• Ethical Culture - The DOJ wants companies to infuse the ethics and compliance program into the organization’s culture and, at the same time, use the culture to reinforce the program’s activities and success.
  • Integration - The DOJ wants companies to integrate ethics and compliance objectives and activities into other business activities so that employees see ethics and compliance as ‘part and parcel’ with how the organization operates. 
  • Outcomes-Based -- Finally, the Department wants companies to build programs that produce valuable outcomes and to think through the ethics and compliance program’s design in this light. This expectation aligns with what we have been hearing in recent years from regulatory agreements and corporate monitorships: the key question we hear asked is, ‘How do you know that your program is successful?’

On the very important issue of training and communication, the guidance reinforces that formal education be risk-based and effective. It also expects leadership to communicate its actions regarding identified misconduct and the availability of guidance to help employees understand and apply policies.

The DOJ’s evaluation criteria also address other important considerations, such as how an organization uses and works with third parties and factors in mergers and acquisitions. This latter issue ratchets up the risk of ‘buying risk’, or taking on the risk of an acquired company.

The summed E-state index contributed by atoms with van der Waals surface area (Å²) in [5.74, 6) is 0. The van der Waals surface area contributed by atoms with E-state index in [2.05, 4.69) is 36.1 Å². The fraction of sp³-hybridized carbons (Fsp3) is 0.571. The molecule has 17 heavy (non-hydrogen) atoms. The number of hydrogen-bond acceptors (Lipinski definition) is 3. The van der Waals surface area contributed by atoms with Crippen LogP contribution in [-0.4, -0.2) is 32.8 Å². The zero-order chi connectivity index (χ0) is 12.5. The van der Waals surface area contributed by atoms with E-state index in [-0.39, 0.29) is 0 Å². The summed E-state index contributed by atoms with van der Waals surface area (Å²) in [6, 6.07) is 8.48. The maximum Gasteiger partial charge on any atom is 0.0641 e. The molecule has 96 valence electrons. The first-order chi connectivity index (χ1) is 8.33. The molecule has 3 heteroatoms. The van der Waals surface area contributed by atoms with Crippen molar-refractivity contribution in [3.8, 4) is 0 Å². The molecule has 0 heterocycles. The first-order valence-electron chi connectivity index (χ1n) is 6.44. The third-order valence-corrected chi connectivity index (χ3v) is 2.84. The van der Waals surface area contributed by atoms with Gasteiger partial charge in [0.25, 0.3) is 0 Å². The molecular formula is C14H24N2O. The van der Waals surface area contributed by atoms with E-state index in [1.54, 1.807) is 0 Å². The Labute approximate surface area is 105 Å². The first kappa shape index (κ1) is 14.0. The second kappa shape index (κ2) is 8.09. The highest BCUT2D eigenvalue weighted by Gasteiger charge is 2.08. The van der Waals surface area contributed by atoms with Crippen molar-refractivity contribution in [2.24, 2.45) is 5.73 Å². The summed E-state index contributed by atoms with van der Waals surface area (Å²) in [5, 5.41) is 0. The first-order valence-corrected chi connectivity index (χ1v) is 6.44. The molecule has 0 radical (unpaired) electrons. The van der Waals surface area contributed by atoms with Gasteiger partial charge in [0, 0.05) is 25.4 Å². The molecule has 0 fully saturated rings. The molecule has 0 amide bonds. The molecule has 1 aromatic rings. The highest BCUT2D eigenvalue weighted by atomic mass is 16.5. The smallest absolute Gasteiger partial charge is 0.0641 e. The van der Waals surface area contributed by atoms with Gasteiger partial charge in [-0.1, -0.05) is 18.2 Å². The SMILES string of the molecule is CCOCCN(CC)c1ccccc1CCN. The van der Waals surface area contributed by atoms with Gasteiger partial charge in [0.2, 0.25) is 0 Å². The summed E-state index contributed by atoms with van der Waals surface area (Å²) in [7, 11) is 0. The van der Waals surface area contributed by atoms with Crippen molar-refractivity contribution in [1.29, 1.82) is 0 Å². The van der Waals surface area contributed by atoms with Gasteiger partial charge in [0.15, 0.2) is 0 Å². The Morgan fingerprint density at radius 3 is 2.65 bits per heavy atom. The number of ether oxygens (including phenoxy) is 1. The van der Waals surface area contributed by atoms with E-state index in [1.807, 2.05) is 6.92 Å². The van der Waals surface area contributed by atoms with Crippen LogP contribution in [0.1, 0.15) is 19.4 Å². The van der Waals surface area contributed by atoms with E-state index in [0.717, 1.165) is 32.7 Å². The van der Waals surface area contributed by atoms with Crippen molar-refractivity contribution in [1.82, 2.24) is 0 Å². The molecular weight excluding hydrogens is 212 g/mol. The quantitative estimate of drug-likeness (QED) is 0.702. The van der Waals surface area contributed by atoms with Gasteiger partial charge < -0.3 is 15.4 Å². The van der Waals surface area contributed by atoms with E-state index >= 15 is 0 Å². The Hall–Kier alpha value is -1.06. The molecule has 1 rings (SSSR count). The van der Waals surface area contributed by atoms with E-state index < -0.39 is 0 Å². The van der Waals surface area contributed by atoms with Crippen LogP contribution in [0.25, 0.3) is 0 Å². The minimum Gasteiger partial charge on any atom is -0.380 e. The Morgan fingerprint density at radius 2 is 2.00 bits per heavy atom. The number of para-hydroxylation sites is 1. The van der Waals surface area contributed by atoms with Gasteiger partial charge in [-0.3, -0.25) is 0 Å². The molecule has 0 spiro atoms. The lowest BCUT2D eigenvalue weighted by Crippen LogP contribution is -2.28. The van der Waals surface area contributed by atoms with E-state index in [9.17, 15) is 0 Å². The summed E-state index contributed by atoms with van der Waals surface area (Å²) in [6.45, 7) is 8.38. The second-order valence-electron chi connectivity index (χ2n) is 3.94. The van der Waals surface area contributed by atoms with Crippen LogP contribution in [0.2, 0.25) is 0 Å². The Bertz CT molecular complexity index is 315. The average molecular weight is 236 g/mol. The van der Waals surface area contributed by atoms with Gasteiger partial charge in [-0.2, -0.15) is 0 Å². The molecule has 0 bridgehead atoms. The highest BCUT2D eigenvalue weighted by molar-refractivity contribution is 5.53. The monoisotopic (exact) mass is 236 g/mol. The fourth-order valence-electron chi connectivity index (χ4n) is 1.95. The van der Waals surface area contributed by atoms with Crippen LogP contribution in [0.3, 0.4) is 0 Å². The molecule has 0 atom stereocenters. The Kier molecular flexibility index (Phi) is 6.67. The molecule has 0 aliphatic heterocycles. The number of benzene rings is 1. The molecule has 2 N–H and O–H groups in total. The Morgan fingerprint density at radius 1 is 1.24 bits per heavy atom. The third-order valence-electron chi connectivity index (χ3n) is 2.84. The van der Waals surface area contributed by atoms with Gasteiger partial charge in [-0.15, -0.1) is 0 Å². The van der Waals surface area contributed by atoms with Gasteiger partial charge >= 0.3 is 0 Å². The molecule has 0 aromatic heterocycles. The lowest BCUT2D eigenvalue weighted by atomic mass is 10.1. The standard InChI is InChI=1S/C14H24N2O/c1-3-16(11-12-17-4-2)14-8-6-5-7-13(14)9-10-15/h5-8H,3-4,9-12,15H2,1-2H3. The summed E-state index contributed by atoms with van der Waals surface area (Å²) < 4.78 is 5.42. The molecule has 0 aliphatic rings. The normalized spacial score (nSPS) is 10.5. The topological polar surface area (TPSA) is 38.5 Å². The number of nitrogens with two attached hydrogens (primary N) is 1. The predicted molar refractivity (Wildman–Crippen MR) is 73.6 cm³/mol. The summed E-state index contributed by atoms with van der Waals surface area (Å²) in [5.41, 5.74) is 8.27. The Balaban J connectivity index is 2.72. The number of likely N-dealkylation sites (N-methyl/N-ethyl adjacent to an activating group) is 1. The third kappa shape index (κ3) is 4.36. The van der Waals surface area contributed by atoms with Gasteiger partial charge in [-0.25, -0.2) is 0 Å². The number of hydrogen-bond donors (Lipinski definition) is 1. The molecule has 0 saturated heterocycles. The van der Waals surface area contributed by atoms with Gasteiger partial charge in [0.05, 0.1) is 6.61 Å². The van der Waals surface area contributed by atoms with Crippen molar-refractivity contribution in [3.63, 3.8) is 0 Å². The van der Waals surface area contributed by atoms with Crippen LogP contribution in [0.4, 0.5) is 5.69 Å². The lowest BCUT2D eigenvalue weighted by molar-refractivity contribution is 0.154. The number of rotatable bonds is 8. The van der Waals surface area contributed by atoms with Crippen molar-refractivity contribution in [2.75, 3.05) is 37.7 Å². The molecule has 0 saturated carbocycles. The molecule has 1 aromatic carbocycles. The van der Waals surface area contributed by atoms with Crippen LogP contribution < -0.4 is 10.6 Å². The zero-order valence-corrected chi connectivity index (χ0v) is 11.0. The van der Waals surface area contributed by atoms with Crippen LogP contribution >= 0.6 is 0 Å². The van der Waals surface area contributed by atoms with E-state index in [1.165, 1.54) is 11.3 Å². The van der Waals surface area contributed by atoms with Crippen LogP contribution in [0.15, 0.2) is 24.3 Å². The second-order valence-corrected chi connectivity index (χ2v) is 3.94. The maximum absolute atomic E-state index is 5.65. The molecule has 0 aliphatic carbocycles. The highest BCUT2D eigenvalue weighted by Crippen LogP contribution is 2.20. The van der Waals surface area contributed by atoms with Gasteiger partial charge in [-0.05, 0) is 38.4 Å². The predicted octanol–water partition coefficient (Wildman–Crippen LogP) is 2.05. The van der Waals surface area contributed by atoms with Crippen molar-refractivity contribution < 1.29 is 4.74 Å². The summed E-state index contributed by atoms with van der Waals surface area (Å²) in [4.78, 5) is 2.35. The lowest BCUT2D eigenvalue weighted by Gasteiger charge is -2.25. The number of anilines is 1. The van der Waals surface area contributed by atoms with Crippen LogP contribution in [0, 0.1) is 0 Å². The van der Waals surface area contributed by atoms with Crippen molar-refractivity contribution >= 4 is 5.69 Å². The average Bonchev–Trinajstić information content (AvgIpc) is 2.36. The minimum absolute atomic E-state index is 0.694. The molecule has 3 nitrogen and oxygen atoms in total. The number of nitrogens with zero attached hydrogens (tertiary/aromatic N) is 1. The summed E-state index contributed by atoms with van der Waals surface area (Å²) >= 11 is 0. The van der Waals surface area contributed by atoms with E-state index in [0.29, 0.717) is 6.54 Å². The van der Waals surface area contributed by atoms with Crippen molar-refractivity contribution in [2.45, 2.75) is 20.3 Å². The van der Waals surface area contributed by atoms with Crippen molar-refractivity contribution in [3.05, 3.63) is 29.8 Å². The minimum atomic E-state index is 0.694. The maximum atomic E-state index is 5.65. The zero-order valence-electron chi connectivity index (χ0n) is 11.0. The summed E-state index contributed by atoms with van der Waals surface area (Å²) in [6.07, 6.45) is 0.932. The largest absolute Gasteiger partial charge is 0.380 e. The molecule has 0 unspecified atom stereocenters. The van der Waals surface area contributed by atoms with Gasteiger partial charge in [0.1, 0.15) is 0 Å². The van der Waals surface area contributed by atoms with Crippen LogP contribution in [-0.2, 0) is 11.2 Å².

One final issue that these evaluation criteria raise is ‘How does the company monitor its senior leadership’s behavior?” This is insightful in that it separates the senior leadership from overall compliance mechanisms, seemingly also placing accountability with the Board of Directors and ethics and compliance program management. Given recent high-level ethics failures, this makes sense that for any company, the buck does not stop simply with its senior management; others also have important responsibilities. As part of a regulatory inquiry or investigation, these individuals also may be called on the carpet. 


Would you like an objective review of your current training program from a trusted outside source?  Do you have questions about your current compliance training program? Contact us and we can work with you to make recommendations to augment and/or improve your current offering.

Syntrio is a leader in both the ethics and compliance field, as well as human resources and employment law, and is prepared to help your company implement a compliance program aimed at reducing the potential impact of compliance violations within the organization. Syntrio takes an innovative philosophy towards compliance program design and strives to engineer engaging, entertaining, and thought-provoking content. Contact www.syntrio.com for more information about our ethics and code of conduct online courses and remember to follow us on Facebook, TwitterGoogle Plus and LinkedIn for daily updates on employment law and compliance that impact your company!

 

Written by Jason Lunday, Vice President of Product Development, Syntrio, Inc.

Posted in Code of Conduct, Compliance Training, Diversity and Respect, Ethics, Managing Within the Law, Sexual Harassment and tagged , , , , , , , , , , , , , .